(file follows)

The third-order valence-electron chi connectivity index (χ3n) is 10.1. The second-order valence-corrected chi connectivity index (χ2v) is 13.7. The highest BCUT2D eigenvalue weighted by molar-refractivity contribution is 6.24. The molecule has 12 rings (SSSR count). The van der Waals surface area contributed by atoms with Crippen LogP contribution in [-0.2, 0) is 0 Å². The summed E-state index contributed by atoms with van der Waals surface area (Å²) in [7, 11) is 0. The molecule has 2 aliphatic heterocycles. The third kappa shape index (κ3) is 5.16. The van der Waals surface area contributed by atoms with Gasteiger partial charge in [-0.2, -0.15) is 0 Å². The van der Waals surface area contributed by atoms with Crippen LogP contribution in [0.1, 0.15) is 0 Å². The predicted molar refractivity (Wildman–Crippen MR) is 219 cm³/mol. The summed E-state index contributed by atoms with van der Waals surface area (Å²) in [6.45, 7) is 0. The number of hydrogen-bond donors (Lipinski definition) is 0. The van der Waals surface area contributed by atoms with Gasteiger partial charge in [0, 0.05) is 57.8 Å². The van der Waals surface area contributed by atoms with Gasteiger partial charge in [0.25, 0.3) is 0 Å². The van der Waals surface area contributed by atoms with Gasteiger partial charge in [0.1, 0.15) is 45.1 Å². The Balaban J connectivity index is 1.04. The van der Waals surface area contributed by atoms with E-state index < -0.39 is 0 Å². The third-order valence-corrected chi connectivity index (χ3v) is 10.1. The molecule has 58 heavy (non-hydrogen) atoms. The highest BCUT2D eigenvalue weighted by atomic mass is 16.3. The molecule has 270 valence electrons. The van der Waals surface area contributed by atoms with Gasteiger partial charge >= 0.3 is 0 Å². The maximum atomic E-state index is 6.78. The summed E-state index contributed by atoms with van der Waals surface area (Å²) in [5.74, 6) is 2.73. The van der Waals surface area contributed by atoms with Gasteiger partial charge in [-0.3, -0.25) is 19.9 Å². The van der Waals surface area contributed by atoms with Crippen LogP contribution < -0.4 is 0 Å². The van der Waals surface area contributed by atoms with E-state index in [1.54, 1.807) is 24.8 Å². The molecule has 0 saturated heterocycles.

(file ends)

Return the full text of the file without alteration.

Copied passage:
The third-order valence-electron chi connectivity index (χ3n) is 10.1. The second-order valence-corrected chi connectivity index (χ2v) is 13.7. The highest BCUT2D eigenvalue weighted by molar-refractivity contribution is 6.24. The molecule has 12 rings (SSSR count). The van der Waals surface area contributed by atoms with Crippen LogP contribution in [-0.2, 0) is 0 Å². The summed E-state index contributed by atoms with van der Waals surface area (Å²) in [7, 11) is 0. The molecule has 2 aliphatic heterocycles. The third kappa shape index (κ3) is 5.16. The van der Waals surface area contributed by atoms with Gasteiger partial charge in [-0.2, -0.15) is 0 Å². The van der Waals surface area contributed by atoms with Crippen LogP contribution in [0.1, 0.15) is 0 Å². The predicted molar refractivity (Wildman–Crippen MR) is 219 cm³/mol. The summed E-state index contributed by atoms with van der Waals surface area (Å²) in [6.45, 7) is 0. The number of hydrogen-bond donors (Lipinski definition) is 0. The van der Waals surface area contributed by atoms with Gasteiger partial charge in [0, 0.05) is 57.8 Å². The van der Waals surface area contributed by atoms with Gasteiger partial charge in [0.25, 0.3) is 0 Å². The van der Waals surface area contributed by atoms with Gasteiger partial charge in [0.1, 0.15) is 45.1 Å². The Balaban J connectivity index is 1.04. The van der Waals surface area contributed by atoms with E-state index < -0.39 is 0 Å². The third-order valence-corrected chi connectivity index (χ3v) is 10.1. The molecule has 58 heavy (non-hydrogen) atoms. The highest BCUT2D eigenvalue weighted by atomic mass is 16.3. The molecule has 270 valence electrons. The van der Waals surface area contributed by atoms with Gasteiger partial charge >= 0.3 is 0 Å². The maximum atomic E-state index is 6.78. The summed E-state index contributed by atoms with van der Waals surface area (Å²) in [5.74, 6) is 2.73. The van der Waals surface area contributed by atoms with Gasteiger partial charge in [-0.3, -0.25) is 19.9 Å². The van der Waals surface area contributed by atoms with Crippen LogP contribution < -0.4 is 0 Å². The van der Waals surface area contributed by atoms with E-state index in [1.54, 1.807) is 24.8 Å². The molecule has 0 saturated heterocycles.